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A Legacy that Looks Forward

November 1, 2018 by Kimberly Marselas

Legacy Gift Supports Research in Pancreatic Cancer

For close to a year, Ruth Kantor watched helplessly as pancreatic cancer destroyed her father, a Russian immigrant who once drove a milk truck to put himself through pharmacy school. Except for some arthritis, Victor Kantor was still remarkably healthy at 75. But he began feeling chronically ill a few months after his first grandchild was born.

Ruth Kantor

His 1971 death has lingered for all these years in the mind of his daughter, Ruth, as have the deaths of an uncle and grandmother who also succumbed to pancreatic cancer. The disease is the nation’s fourth leading cancer killer, claiming within five years the lives of 92 percent of those diagnosed.

Now, Ruth Kantor is doing her part to ensure that fewer families will have to grapple with this deadly disease in the future. She has pledged a minimum $3 million gift from her estate to the Department of Pathology at Johns Hopkins to fund research aimed at improving early detection and treatment of pancreatic cancer.

“Once you have any kind of symptoms, it’s almost always too late,” said Kantor, a psychiatrist who lives in New Jersey. “I want to give people the opportunity to live longer.”

Kantor believes the disease’s impact on her family started with her father’s mother, who died the day before Victor married of a “mysterious illness that came on quickly.”

Though Kantor had relatives who attended Johns Hopkins, it was the Department of Pathology’s research reputation that led her to establish the Victor Kantor Family Pancreatic Cancer Research Fund. Kantor said she has long admired the Johns Hopkins medical staff’s reputation as solvers of complex medical mysteries, and she liked the facilities in Baltimore for their brightness and hope.

“It’s a place that has always had a positive aura for me,” she said. “If you don’t know your diagnosis, or it’s complicated, Johns Hopkins is where you go.”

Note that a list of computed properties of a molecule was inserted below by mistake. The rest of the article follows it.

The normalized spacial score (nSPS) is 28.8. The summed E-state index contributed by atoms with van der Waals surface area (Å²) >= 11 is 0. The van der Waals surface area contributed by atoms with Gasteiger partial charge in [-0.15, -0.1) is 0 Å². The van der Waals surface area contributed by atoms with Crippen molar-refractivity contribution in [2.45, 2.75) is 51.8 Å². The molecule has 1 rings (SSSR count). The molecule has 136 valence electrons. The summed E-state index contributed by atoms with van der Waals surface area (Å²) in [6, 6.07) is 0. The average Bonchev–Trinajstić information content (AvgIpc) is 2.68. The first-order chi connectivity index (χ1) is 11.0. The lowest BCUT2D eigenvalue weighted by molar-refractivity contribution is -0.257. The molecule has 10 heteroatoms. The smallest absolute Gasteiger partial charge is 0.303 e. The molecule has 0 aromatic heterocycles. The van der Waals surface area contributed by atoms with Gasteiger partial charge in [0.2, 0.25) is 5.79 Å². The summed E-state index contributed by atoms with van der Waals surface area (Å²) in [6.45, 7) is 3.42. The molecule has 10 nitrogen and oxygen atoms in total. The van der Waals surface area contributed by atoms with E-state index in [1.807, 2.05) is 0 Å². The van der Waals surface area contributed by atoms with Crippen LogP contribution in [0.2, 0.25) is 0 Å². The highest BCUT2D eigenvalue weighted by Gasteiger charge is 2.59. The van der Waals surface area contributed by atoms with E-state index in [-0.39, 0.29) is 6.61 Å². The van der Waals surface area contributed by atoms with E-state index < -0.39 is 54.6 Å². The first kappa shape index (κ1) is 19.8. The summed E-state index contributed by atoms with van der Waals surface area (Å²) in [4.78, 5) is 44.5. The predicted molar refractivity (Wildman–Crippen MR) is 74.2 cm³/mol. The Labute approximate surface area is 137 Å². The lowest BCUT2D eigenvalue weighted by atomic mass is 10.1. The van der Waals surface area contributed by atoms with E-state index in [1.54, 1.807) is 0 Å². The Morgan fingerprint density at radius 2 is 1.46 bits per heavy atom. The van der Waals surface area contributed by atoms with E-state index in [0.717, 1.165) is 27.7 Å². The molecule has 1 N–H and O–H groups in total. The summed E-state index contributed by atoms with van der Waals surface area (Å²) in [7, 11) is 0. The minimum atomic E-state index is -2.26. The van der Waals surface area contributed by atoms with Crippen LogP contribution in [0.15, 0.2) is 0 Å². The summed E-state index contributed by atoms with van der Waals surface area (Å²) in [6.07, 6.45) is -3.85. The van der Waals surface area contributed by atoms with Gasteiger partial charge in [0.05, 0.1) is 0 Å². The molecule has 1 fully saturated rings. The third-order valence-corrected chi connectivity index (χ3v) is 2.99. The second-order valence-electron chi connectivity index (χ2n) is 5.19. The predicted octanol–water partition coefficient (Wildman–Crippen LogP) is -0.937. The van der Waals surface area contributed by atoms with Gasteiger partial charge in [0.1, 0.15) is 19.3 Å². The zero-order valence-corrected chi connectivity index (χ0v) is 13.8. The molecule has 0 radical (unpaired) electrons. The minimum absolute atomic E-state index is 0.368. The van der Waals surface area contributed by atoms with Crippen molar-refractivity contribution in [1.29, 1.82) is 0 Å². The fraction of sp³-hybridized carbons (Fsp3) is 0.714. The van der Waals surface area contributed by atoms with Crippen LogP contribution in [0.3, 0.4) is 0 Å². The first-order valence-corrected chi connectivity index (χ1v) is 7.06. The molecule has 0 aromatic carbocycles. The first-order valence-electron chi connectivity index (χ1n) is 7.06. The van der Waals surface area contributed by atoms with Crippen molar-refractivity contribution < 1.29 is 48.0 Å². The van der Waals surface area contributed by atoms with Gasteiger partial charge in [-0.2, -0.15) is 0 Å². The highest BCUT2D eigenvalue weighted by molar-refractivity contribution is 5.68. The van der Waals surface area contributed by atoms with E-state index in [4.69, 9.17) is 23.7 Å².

Her confidence in the Department of Pathology’s innovative research approach was buoyed by the emphasis placed on understanding the role genetics plays in pancreatic cancer and the focus on early detection methods. Kantor was inspired by faculty members Laura Wood, MD, PhD, whose team is using DNA sequencing to identify the genetic drivers of this deadly disease, and Michael Goggins, MD, who, along with his research team, has developed more effective methods of early detection of pancreatic cancer.


“It’s a place that has always had a positive aura for me. If you don’t know your diagnosis, or it’s complicated, Johns Hopkins is where you go.”


Ruth Kantor Johns Hopkins Legacy Society Member

Kantor, now 75, is healthy, but knows her own risk of developing pancreatic cancer is likely higher because the disease can be hereditary. She is still working and pursuing her passion of helping others.

Once a stay-at-home mother of three, Kantor returned to college as a medical student in her mid-30s. Having completed a biology degree at Bryn Mawr College in 1963, she took no refresher courses, and instead prepped for the MCAT by poring over the New York Times’ medical coverage and utilizing her public library.

After she received her medical degree and completed her residency in psychiatry at The University of Medicine and Dentistry of New Jersey, Kantor spent decades working in private practice.

During medical school, Kantor and her husband divorced, and she came to rely on loving au pairs and nannies. One of her nannies—a woman who became like family to the Kantors—earned a master’s degree in public health and became an administrator for a health agency. Several years ago, she offered Ruth an opportunity to counsel her HIV-positive, low-income patients in Newark. This has become a meaningful part-time position that Kantor cherishes in her quasi-retirement.

With her adult children grown and three grandchildren keeping her young, Kantor said she wants her legacy to be forward-looking.

“I feel strongly about charity, and I want to be a good role model for my children so they see the importance of giving,” Kantor said.

Topics: Alumni, Faculty and Staff, Friends of Johns Hopkins Medicine, Johns Hopkins Medicine, Fuel Discovery, Promote and Protect Health